Later in the day, we played futbol with some  of our amigos. It’s amazing how they all know what’s going on, because the community  comes out in droves. While the serious ones were playing futbol, there was also a pretty intense game of wiffle ball going on. I’m not sure who won which games, but there was a lot of laughter and high-fives along the way. It was such a happy afternoon. 

Speaking of happy, Luis Fernando joined us for dinner tonight. After discussing some of the struggles of the country and people of El Salvador, he lifted the mood by stating that El Salvador is the 5th happiest country in the world. Agreed!

And what does the Lord require of you but to do justice, to love kindness, and to walk humbly with your God? -Micah 6:8

Wednesday, August 14, 2013


But wishing to justify himself, he said to Jesus, “And who is my neighbor?” –Luke 10:29

After all the rain yesterday, it was a bright, sunny day here in El Salvador, and some of us have  rosy skin to prove it. We had a productive, eventful day, lending our hands at both worksites. 

After lunch, we went to Pedro’s house. We met Pedro last year, when we worked with him in building his home, also in Getsemani community. He was at work today, but we met his wife and son, who so graciously opened their home for us. We had been there last September, and the family was able to be in their home by December. The yard was so green, lush and full of blossoms. They have a covered breezeway of sorts that connects their newly constructed house with their old house, so their living space is quite large. They use their old house for the kitchen and their new house is used for the bedrooms and living space. It was great to hear how happy they are in their new home.

On the way back from Pedro’s house, we stopped at the cornmill. This is owned by an older gentleman who uses his home as a shop. He closes his cornmill at noon, but was kind enough to open his door and show us how his business works. He talked us through the process of how the neighbors bring corn and it’s mashed for cornmeal to make tortillas, tamales, pupusas, etc. He also has a little store window in the front, where he sells potatoes, onions and eggs… a great example of business in the community which allows them to be self-sufficient. This is especially important, as the community sits far back off the main road, and access to a cornmill otherwise could be quite a feat.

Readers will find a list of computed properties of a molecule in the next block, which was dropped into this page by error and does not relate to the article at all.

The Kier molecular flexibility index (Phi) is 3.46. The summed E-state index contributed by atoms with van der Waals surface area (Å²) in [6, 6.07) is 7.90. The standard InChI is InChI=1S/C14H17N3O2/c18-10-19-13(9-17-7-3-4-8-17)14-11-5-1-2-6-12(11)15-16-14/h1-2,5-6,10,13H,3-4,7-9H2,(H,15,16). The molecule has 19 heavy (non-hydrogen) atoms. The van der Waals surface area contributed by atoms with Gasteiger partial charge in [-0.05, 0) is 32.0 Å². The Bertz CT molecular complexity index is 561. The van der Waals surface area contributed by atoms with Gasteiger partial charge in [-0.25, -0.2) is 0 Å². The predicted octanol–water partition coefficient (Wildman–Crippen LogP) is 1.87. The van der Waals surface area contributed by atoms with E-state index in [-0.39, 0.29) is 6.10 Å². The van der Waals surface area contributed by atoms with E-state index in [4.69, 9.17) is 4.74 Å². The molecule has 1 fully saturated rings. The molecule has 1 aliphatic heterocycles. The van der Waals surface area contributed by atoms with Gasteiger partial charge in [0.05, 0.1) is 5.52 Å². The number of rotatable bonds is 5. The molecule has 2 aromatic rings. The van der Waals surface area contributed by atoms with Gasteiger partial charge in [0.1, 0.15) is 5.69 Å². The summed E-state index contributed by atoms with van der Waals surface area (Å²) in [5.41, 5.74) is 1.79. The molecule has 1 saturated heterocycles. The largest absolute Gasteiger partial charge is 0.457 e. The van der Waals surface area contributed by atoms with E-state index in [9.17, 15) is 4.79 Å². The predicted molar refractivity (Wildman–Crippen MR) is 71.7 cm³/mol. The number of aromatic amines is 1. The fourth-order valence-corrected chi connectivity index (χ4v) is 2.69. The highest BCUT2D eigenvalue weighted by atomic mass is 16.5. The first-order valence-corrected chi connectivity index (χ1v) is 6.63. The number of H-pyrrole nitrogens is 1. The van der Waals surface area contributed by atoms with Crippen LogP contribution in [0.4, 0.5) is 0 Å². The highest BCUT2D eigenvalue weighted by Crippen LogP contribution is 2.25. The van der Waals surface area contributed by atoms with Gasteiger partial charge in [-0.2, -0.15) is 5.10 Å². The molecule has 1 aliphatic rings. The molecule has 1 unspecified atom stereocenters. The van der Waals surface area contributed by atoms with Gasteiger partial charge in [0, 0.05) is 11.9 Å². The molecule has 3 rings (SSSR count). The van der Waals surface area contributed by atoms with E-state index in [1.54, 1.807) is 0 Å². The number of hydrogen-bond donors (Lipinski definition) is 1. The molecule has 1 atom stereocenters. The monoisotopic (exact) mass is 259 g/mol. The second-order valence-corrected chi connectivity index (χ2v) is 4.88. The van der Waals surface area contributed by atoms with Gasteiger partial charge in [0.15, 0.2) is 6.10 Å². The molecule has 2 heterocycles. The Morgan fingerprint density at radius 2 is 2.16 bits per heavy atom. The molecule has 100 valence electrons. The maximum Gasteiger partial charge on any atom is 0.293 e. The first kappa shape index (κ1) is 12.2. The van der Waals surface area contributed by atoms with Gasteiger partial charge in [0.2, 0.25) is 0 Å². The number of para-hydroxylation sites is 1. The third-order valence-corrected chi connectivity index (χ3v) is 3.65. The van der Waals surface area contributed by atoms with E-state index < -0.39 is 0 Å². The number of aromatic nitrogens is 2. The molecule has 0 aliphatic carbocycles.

Our final destination of the day was the family home of Francis. Francis is our Habitat liaison this year. She wears many hats, but is often most helpful with translating for us. We had never met her before this trip, but she fits right in with our team. She lives in San Salvador with her older brother and sister, but grew up in Ahuachupan, which is near where we’re staying. Her mother still lives there, and she offered us a side trip on the way home to see her mother’s home. She promised us (in her very humble Francis way) that it was very beautiful, and she wasn’t kidding. We stopped in front of a small bakery and discovered this was her mother’s shop. Her mother waved us behind the counter, greeted us all with a hug and a kiss and told us to come in. (I asked Francis if she was calling to let her mother know that we were coming and she said, “No, I like to surprise her.” I said, “With 13 dirty adults?” What a kind, generous gift to give us.) Her mother has this beautiful home with a two-story open courtyard, plants and flowers everywhere, and a beautiful roof-top deck. Similar to Baltimore city rooftop decks, but here we get to see the Santa Ana volcano to the left, and the beautiful mountainside to the right. After our tour, we were treated with fresh cookies from the bakery. The generosity and kindness is so pure that one can’t help but be smiling. 

We ended our evening tonight with the parable of the Good Samaritan, Luke 10:25-37. We reflected on the day, and Kevin challenged us to think about who has been our neighbor since we’ve been here in El Salvador. We each have had wonderful experiences with different neighbors and really could see the work of Jesus as we recognize the importance of taking care of each other.

To teach, to be taught and a little Zip.

Amazing Tuesday here in El Salvador! 

Today we were joined by two university groups, one from Babson College, just outside of Boston; and the other from Esem University in San Salvador. Both university groups are studying business and economics, and they do this share-experience twice a year. They come to Getsemani Community because of its co-op model. Almost one year ago, Getsemani Community formed a co-op. They make and sell jewelry, textiles, art, and coffee. Habitat helped them develop their model, encouraging them to work together in business vs. competing against each other- as many families have some sort of entrepreneurial-ship . The co-op has been very successful in the community and will be celebrating their one year anniversary next month. The university students spend some time building and some time meeting with the co-op board of directors to discuss economics and business development. Everyone seemed to enjoy their day and we really enjoyed working with all the students. 

In addition to all the happenings at the build site, Taylor and Brian had the opportunity to work with some of the kids this morning. There are classes in the community center for kids 4-9 years old, and Taylor and Brian had a great time being entertained by them. Apparently the winning games were “Guess what the kids are drawing,” and “Taylor’s dog is a little pudgier than the ones in El Salvador.”